It all depends on your MOS.  For most people their job can also be done on base as well as in country.  So, for those individuals work probably starts around 7 or 8 with physical training before that, and ends around 4 to 5 pm.  For me, there’s not much to do around the base unless we’re in the field for training.  So, depending on the schedule we’ll probably have physical training at around 6 and then we’d shower up and go to breakfast.  From there it ranges from doing nothing to having classes on the upcoming training events, then lunch, then back to classes, or possibly taking care of logistical things like getting gear issued to you, or even back to doing nothing.  Usually we’re off at about 4pm.  The training evoloution dictates our training schedule and the location.

What is crazy day like? 

Getting shot at is what a crazy day is like. Adrenilene and training take over at that point.

What is your future plans military/career plans? 

I plan to use the skills taught to me in the Marine Corps to try and land a great security job, possibly even executive protection (body guard).  If all else fails I have the great option to go to college, possibly become a cop, and try to make it onto a good SWAT team.

What are your educational aspirations with the military?  Or using the GI Bill/Post 911 Bill? 

My end of active service date is October 21st, 2011.  I intend on using my GI Bill to attend my local community college while I try to find either a job in security or executive protection.  If I cannot find a job in the two years it takes me to complete my associate’s degree, then I will apply to become a police officer and try out for a SWAT team as soon as possible.

What military books/movies/publications do you recommend? 

Well my personal favorites are 10 Days to Baghdad, Heartbreak Ridge, Black Hawk Down, and Tears of the Sun.  Other good movies include We Were Soldiers, The Pacific, and Band of Brothers.  I also highly recommend any documentaries on the military.  Ears Open, Eyeballs Click gives a pretty good insight on what to expect from USMC boot camp.  I have also seen documentaries on the Navy SEALs and Marine Survival Schools.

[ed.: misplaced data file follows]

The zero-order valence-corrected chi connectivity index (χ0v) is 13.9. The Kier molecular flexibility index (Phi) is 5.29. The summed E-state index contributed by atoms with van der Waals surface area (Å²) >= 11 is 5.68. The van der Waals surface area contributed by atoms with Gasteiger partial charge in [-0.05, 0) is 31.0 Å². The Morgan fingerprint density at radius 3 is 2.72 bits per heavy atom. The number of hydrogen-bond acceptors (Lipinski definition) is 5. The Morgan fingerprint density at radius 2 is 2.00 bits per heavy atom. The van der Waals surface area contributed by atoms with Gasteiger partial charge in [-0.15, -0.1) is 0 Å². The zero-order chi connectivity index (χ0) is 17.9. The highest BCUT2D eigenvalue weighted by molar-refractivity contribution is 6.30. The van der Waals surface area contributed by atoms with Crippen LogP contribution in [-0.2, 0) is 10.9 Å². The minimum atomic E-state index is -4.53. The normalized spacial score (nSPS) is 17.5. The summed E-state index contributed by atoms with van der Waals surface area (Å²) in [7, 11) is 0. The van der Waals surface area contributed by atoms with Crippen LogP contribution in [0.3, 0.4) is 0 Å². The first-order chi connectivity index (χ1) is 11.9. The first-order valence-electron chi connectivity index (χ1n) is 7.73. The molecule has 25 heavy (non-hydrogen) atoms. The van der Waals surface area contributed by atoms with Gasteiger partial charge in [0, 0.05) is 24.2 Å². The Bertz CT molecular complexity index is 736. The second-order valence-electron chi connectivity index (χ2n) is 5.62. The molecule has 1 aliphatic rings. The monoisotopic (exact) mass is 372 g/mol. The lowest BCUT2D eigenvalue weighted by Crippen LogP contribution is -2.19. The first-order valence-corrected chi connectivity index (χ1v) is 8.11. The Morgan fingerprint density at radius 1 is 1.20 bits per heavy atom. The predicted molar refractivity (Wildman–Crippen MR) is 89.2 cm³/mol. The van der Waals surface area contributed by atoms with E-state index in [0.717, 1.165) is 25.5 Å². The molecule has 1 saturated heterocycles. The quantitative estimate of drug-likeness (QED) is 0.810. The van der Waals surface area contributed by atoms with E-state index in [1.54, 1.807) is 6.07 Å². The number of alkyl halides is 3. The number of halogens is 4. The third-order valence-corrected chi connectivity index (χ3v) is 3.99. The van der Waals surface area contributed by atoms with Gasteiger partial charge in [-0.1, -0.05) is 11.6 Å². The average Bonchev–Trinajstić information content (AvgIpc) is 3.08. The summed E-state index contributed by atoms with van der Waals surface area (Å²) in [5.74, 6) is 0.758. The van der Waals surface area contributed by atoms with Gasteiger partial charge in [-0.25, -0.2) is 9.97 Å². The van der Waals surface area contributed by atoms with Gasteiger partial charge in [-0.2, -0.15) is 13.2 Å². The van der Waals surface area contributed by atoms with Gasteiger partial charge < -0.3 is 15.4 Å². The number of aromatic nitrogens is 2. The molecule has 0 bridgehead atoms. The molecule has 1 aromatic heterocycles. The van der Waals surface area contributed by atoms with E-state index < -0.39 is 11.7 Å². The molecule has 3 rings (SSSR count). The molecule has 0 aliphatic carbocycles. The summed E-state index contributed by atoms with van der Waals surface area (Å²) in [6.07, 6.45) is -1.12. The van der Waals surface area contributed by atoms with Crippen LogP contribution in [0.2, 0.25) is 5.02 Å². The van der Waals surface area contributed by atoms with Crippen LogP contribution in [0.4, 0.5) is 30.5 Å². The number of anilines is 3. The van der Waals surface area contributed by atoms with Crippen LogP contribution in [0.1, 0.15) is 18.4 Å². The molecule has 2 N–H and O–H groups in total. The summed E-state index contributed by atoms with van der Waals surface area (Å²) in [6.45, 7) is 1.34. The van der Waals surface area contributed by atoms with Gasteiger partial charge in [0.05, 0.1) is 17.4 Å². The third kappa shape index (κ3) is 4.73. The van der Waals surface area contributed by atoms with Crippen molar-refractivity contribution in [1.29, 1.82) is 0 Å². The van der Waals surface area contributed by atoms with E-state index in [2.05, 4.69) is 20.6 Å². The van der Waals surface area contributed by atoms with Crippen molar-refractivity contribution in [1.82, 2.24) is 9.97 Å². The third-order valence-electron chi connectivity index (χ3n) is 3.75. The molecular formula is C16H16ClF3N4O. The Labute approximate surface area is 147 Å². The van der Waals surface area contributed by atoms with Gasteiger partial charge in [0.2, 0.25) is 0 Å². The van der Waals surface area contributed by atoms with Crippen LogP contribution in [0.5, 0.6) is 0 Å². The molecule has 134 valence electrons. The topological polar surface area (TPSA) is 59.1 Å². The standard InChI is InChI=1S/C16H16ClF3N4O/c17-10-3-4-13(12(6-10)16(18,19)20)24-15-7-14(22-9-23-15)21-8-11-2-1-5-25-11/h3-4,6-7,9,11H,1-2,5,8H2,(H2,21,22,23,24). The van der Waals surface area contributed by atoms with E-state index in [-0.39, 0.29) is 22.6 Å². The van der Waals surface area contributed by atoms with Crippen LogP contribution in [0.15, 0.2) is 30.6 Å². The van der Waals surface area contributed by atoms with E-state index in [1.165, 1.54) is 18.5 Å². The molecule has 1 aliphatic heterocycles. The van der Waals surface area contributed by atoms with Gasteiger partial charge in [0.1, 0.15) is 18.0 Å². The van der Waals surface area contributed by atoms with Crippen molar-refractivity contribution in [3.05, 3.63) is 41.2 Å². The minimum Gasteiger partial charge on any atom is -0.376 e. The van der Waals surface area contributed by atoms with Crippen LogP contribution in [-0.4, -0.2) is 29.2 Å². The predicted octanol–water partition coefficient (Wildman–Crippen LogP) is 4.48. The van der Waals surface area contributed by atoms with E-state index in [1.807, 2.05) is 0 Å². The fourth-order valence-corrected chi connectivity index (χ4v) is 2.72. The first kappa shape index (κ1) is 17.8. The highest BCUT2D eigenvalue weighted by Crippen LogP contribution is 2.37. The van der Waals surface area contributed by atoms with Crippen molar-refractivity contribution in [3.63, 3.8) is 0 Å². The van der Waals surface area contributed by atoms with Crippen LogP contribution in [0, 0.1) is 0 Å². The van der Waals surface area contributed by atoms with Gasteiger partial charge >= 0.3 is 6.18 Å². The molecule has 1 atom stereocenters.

Best advice you’d give somebody considering the military? 

Like I said before, some of it is going to be tough, but there’s always a light at the end of the tunnel.  Educate yourself, do whatever tasks need to be done, take everything day by day, never give up, and you’ll be sitting at home drinking beer before you know it.

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This entry was posted on Monday, September 26th, 2011 You can leave a response, or trackback from your own site.

One Response to “Eric Radwanski – USMC”

  1. Jeremy says:

    My brother was in the Marines for 6 years and his bgsegit regret was that he was unable to do any school. He deployed halfway through every single class he took I’m in the USAF, so I am prejudiced towards it, and can’t speak about the other branches.We offer a Tuition Assistance program that pays for $4500 annually in school. I’ve been going to school online, and fulltime since I joined 3 years ago and have finished an associates and am about half way through a bachelors. We also have many, many commissioning opportunities if thats what you want also.To reach the higher enlisted ranks you have to have certain degrees, and the same for officers. School is STRONGLY encouraged in order to get good marks on your annual ratings. The new GI Bill is beautiful too, no matter what service you’re in. Working fulltime and school fulltime will be hard no matter what branch you choose, but it sounds like you can handle it, esp if you’ve been working two jobs to stay afloat right now.Ignore the people that tout their service as better for suchandsuch reasons, unless those reasons are the ones that are motivating you to join the military. Its a sacrifice and a commitment that only you can make, and just be sure you’re doing it for reasons that satisfy you. Don’t do it because you want to be hooyah.